Another Singer followed me home from a garage sale a couple weeks back. And a model that I haven't owned before, to boot. A Singer 301A. Oh, and the LBOW, you ask? Those that are into the Singer lingo know that it stands for Light Beige / Oyster White, that once-ubiquitous two-tone color combination Singer used so much.
As you can see, this sewing machine needs a bit of cleaning. The lady I purchased it from said it was probably good for parts (!). I was thinking that it seemed to be in pretty nice condition to just become a parts machine.
Here are a few more photos to show its condition.
A very clean underside of the machine, and all steel gearing for the full rotary hook.
I love the art deco font they used on the numbers for the stitch length plaque. The numbers don't show up too well in the photo (click on it and you'll get a better view). They're just how a machine of this vintage should look.
The machine didn't come with a cord or foot controller, so I had to improvise a bit when testing it out. I had a Singer foot controller for a slightly newer machine that I'd picked up at the local Goodwill in May, and it worked fabulously. I just needed to be a little on the careful side when working with it. I'll need to pick up the right controller at some point. Or maybe find the right 3-pronged plug and wire up this one that I'm using. [edit - Yes, I'm a doofus sometimes. I realized a couple days ago that this machine takes the same controller as my 401...... and I happen to have an extra one.]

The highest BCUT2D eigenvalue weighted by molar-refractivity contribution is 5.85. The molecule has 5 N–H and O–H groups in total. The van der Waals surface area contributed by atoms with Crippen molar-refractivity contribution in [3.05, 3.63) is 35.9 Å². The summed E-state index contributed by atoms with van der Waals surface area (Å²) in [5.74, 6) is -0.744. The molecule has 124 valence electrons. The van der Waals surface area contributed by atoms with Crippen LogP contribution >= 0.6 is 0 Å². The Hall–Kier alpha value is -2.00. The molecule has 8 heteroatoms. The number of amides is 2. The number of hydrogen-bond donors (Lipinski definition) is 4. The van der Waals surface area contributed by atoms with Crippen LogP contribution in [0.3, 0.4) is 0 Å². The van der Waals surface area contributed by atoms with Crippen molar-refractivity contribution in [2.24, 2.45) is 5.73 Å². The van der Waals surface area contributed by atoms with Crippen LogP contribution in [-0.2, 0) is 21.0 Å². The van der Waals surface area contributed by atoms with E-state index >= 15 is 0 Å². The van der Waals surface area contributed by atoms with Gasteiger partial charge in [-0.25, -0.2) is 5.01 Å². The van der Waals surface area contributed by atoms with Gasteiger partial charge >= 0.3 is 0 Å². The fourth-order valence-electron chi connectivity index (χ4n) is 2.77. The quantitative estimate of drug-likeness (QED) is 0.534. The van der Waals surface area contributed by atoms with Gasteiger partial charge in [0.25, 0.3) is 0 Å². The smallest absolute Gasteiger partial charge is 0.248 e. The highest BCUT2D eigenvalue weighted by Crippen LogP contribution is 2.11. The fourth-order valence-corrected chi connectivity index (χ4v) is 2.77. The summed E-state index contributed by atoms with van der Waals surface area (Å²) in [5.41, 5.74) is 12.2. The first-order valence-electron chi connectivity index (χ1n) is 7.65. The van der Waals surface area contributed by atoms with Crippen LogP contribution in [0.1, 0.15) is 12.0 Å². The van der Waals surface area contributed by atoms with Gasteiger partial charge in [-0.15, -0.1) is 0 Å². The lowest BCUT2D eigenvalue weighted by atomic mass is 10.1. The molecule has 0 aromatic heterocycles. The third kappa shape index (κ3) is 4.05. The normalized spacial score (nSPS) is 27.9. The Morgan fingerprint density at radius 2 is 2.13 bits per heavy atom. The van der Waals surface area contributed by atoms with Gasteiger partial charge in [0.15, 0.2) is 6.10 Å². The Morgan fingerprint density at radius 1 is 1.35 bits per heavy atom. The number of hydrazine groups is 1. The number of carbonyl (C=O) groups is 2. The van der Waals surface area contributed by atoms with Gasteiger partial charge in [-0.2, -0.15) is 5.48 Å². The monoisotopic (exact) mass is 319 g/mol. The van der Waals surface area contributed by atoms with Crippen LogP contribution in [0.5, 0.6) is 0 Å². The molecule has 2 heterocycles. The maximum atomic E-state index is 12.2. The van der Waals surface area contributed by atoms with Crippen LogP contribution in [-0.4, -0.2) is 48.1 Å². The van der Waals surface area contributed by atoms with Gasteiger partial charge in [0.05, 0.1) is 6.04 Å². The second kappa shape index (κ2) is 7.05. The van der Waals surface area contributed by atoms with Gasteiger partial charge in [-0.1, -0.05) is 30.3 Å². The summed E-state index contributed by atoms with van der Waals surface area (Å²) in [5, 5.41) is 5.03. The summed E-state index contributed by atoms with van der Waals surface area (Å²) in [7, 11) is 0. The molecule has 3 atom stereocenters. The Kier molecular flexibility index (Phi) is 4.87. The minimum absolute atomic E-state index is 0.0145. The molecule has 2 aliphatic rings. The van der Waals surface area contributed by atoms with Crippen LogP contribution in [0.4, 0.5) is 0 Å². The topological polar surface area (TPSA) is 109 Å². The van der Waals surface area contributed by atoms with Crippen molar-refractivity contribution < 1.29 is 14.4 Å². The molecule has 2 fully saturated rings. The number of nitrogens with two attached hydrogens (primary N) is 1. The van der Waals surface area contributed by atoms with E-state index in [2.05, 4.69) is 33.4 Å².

The serial number puts the manufacture date of this machine at 1957, a very good year if I must say so myself.
One downside to a 301 is that it uses a non-standard bobbin case and bobbin (not Class 15 or 66). I think it's only used on 301's and the model 221 Featherweight. Fortunately mine came with a bobbin case and bobbin. So many times old discarded sewing machines are missing their bobbin cases.
This sewing machine had been used a bit, as seen by the ball of lint by the bobbin case. It's always nice to see that someone had gotten some use from an old well-made sewing machine.
After throwing a little oil on pivot points and such, I tried it out. And you know what? It worked just like any old Singer is supposed to. The white stitching is from this machine. It's a little difficult to see, but it sewed through 3 or more layers of denim with no problem whatsoever.
My guess is Nelson's is probably where this sewing machine was first purchased.
And the internet being what it is, I was able to dig up this ad in a West Seattle newspaper from December 13, 1962. I wasn't able to find out how long after 1962 Nelson's was in business. Who knows, maybe they are still going strong somewhere.
My 301A sewing machine didn't stray too far from the store it was originally sold from. I'm maybe 10 miles as the crow flies from downtown Seattle.